Road traffic law being ‘undermined’ by loophole

Road traffic law being 'undermined' by loophole

Jim O'Callaghan

Road traffic legislation should be urgently amended to close a so-called loophole which has helped some motorists avoid six-month driving bans, Fianna Fáil’s justice spokesperson has said.

Concerns have been raised about section 2.8 of the Road Traffic Act 2002 which provides: “Where, upon conviction of a person of a penalty point offence, an ancillary disqualification order is made in respect of the person, penalty points in respect of the offence shall not be endorsed on the entry of the person.”

According to The Irish Times, a number of motorists have avoided reaching 12 points on their license and the consequent six-month driving ban by having their lawyers ask for a shorter ancillary disqualification order — even for a single day.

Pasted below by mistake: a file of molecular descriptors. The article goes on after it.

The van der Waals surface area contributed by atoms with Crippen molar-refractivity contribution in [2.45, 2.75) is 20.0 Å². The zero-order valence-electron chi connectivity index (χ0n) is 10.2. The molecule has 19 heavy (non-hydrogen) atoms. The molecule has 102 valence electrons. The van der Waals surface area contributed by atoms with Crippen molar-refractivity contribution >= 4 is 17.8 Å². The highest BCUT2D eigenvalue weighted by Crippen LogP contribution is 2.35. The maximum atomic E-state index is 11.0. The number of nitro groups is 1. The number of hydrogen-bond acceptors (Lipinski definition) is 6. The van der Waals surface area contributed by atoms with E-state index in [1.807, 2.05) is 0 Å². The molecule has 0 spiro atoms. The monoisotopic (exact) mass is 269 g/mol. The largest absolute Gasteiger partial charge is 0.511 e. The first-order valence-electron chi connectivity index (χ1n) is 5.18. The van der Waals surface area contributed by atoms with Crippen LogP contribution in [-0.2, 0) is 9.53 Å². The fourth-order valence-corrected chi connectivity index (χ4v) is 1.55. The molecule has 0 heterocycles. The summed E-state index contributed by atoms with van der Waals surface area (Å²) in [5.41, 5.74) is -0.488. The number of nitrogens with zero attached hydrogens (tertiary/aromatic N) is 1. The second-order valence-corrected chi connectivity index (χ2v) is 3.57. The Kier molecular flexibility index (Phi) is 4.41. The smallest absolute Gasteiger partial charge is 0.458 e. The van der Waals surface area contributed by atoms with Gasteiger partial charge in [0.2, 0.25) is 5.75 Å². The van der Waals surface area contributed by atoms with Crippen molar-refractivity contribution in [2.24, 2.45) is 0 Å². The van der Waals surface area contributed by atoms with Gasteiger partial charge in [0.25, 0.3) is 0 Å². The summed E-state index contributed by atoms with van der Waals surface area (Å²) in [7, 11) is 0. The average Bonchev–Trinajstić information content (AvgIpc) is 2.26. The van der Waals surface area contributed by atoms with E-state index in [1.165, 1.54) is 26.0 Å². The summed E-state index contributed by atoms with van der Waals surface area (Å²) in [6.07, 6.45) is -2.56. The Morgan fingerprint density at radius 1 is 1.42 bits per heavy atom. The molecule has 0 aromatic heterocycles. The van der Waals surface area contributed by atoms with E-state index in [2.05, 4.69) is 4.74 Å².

Jim O’Callaghan, justice spokesperson for Fianna Fáil, told the newspaper: “The purpose behind our road traffic laws is undermined if people can avoid a penalty point disqualification for six months by seeking a short disqualification order instead of the imposition of penalty points.

“Obviously, a new consolidated Road Traffic Act is needed, but in the interim the minister for transport should bring forward a short amending Bill to close off this loophole.”

Pa Daly, justice spokesperson for Sinn Féin, agreed that the law should be changed but said it is “not be correct to say there is widespread use of this loophole”.

“Some judges are opposed to the use of it and are not using it,” he said.

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